For a speech in 2019 about the state of the American Union, there was a lot of talk about Jews, and quite a few Jewish cameo appearances, both victims and liberators, and also quite a few Holocaust references (in case we may have forgotten, the Holocaust did not happen in the United States).
Let us remember that Jews make up less than 2 % of the U.S. population. So why all the Jews? I think it is worth reflecting on the “Jewing” in Trump’s SOTU. David Suissa in The Jewish Journal (February 6, 2019) wondered why American Jews aren’t more thankful for Trump’s numerous mentions of Jews in the speech. After all, he called out anti-Semitism; he recognized the horrors of the Holocaust; he saluted Jewish immigrants who contributed to American society; he celebrated the U.S. embassy move to Jerusalem. Shouldn’t Jews put aside their negative views of Trump and thank him for that?
I have a different view. First, after trotting out a Holocaust survivor and a Jewish American solider who helped liberate him, my son (who teaches History and Social Studies in an inner-city DC public school) texted our family group chat, “Anybody else confused that we’re still talking about the Holocaust?” What he meant was not “Why are we talking about the Holocaust?” at all, but rather why is Trump in a SOTU speech in 2019 talking so much about the Holocaust? Jews may quickly say that we should appreciate when anyone talks about the Holocaust and the plight of the Jews, and I can understand that. But I think there is something more complicated and even sinister going on here (thank you, Jared). There is a subtle weaponizing of the Holocaust for ulterior motives. Let us not forget it was the Trump White House that two years ago did not mention the Holocaust even once in its public memo on Holocaust Memorial Day.
As I see the narrative the president was constructing, the story goes that the Holocaust gave America “good immigrants” (even though there was considerable suspicion that many Holocaust survivors were communists or socialists, which wasn’t totally false). So when Trump later rallied against Socialism (obvious a gesture to Bernie and company) in my demented imagination I could image the GOP standing and chanting “Hang the Rosenbergs!” “Jews” and “commies” used to be interchangeable terms in parts of the American political landscape (Obama and his “friend” Saul Alinsky). More generally, one theme of this speech was to go back to World War II when the enemy seemed very clear, when good and evil were not questioned; and in that scenario the Jews were the real victims and the Americans were the real heroes (that is really the story of the U.S. Holocaust Memorial Museum anyway). Trump of course seemed to lack any historical perspective about the way many Jewish immigrants in America were treated. But in any case, that was 75 years ago! If we’re going there, why not The Civil War? At least that happened in America! Today, of course, and this is the point, the “bad” immigrants are at the brown people at the southern border, “the rapists and drug traffickers pouring into our country,” carrying their (Muslim) prayer rugs with them. They are the polar opposite of the good immigrants, the Jews. No one told the president of the tens of thousands of Jewish immigrants who entered the U.S. illegally, or with false papers, seeking refuge from war-torn Europe and life-threatening situations, especially after 1923 when the Johnson-Reed act instituted immigration quotas that negatively impacted the Jews.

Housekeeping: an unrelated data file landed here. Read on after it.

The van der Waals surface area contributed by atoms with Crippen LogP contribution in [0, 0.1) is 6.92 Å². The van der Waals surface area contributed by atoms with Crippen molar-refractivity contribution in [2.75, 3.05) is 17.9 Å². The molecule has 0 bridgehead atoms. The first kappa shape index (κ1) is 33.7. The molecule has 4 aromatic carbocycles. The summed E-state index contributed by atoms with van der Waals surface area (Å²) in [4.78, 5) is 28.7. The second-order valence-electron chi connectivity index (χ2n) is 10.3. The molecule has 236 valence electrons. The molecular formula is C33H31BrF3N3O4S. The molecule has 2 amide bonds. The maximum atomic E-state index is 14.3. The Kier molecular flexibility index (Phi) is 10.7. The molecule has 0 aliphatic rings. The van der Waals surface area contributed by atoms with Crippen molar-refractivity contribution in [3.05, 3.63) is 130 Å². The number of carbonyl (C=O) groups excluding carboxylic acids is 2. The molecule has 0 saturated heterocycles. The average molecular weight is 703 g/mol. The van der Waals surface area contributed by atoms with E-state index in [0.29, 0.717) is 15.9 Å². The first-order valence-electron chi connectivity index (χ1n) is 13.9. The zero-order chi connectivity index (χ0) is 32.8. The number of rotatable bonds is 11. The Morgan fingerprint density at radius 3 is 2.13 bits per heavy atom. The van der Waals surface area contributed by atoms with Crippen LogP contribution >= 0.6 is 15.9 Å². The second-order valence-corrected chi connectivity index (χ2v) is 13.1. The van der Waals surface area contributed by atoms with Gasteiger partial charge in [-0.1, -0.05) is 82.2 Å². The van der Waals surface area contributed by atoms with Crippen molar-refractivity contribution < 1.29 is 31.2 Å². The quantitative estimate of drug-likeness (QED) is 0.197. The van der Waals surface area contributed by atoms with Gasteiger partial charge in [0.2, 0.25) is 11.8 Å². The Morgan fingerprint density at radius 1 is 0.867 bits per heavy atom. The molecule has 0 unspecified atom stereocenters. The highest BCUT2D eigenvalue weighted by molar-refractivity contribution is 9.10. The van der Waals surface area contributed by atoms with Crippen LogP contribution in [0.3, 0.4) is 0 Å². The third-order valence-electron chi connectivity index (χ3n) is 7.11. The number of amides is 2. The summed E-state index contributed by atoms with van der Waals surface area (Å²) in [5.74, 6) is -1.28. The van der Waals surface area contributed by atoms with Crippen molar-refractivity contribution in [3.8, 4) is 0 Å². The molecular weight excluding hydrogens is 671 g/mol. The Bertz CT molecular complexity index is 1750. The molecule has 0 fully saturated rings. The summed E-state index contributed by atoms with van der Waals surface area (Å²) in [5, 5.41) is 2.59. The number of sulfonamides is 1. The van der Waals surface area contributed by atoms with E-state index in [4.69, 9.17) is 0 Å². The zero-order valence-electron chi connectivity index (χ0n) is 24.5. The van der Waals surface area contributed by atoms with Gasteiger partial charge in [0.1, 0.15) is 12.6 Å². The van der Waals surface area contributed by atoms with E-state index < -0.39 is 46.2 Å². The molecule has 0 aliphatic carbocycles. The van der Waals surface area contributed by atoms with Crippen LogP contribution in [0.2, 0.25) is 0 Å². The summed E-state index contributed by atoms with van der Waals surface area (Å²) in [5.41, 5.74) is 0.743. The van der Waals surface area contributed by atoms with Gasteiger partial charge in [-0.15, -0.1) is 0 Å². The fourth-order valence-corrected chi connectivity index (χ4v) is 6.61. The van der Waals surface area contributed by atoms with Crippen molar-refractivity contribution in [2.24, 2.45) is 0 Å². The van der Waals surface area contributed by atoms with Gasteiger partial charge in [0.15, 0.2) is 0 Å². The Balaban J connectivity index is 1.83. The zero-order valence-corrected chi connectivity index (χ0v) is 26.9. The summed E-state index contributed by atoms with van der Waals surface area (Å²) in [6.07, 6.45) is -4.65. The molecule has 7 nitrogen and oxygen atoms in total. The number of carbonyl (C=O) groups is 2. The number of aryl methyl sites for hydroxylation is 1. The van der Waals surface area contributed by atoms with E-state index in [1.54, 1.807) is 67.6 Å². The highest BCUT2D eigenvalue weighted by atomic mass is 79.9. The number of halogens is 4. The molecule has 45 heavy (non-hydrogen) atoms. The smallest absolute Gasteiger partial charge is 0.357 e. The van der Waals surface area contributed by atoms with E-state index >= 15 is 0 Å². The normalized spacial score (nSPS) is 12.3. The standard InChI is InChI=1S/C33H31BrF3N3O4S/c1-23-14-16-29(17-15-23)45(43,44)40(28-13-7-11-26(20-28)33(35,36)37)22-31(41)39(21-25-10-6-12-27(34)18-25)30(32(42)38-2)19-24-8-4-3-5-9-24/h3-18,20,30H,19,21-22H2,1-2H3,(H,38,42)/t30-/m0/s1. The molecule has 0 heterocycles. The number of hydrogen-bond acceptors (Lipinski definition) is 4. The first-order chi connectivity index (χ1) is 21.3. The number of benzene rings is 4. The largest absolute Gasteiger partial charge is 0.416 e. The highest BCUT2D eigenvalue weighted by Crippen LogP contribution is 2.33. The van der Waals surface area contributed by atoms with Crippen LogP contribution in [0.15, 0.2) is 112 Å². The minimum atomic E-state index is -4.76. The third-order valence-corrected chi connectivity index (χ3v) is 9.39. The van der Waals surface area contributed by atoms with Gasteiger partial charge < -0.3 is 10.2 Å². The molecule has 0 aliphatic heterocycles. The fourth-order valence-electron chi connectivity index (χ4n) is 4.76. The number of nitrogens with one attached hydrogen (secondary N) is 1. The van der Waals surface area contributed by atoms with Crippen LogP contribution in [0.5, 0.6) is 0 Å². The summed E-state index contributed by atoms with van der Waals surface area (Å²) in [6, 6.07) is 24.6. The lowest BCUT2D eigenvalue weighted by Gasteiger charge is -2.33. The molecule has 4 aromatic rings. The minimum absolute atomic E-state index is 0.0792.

The same man who now speaks stridently against anti-Semitism said that the Charlottesville protests had some “good people,” and let us remember the anti-Semite who killed 11 Jews in Pittsburgh (who was a racist as much as an anti-Semite) was in part inspired by Trumps anti-immigration stance which he then took out on the “good immigrants,” the progressive Jews, who turned “bad” by supporting the “bad immigrants” of color. It is the same man who speaks regularly to Alex Jones of Infowars or Breitbart news, a venue of the alt-right known for its latent and often overt anti-Semitism. The same man who, when he won the election, David Duke tweeted, “We won!”. Trump wants to have it both ways, he wants to keep the alt-right close and also show how the Jews have been a good immigrant example for America in order to make his case for the “bad” brown folks.
So in response to my friend David Suissa, my view on this is that I am not happy or thankful that Trump trotted out a Dachau survivor to get people behind his racist immigration policies. Because a white racist who loves the Jews doesn’t really love the Jews; he will only use them as a pawn to make a point. And the alt-right knows precisely what the anti-Socialism trope really means (Bernie, Alinsky, the Jews and those POC who learn from them). So my view is: Mr. President, if you’re going to espouse a racist policy against brown people from “shit-hole countries,” please leave the Jews out of it. We are a small yet important piece of the American pie. We believe many different kinds of things. But what we don’t want, I think, it to be pitied and used by the rest of white racist America to support the very policies that, if directed at us, would have resulted in more of us dying in Europe. In fact, they were directed against us and many of us were needlessly murdered as a result. Remember Mr. President, there were plenty of people like you in 1942 who did not want us to immigrate to your white Christian America. And many of us illegally made it here anyway, to save ourselves and our families, just like the people on the southern border you are trying to keep out. In short, I have no interest in racists liking the Jews. So, no, I am not thankful for the Jewing in President Trump’s speech.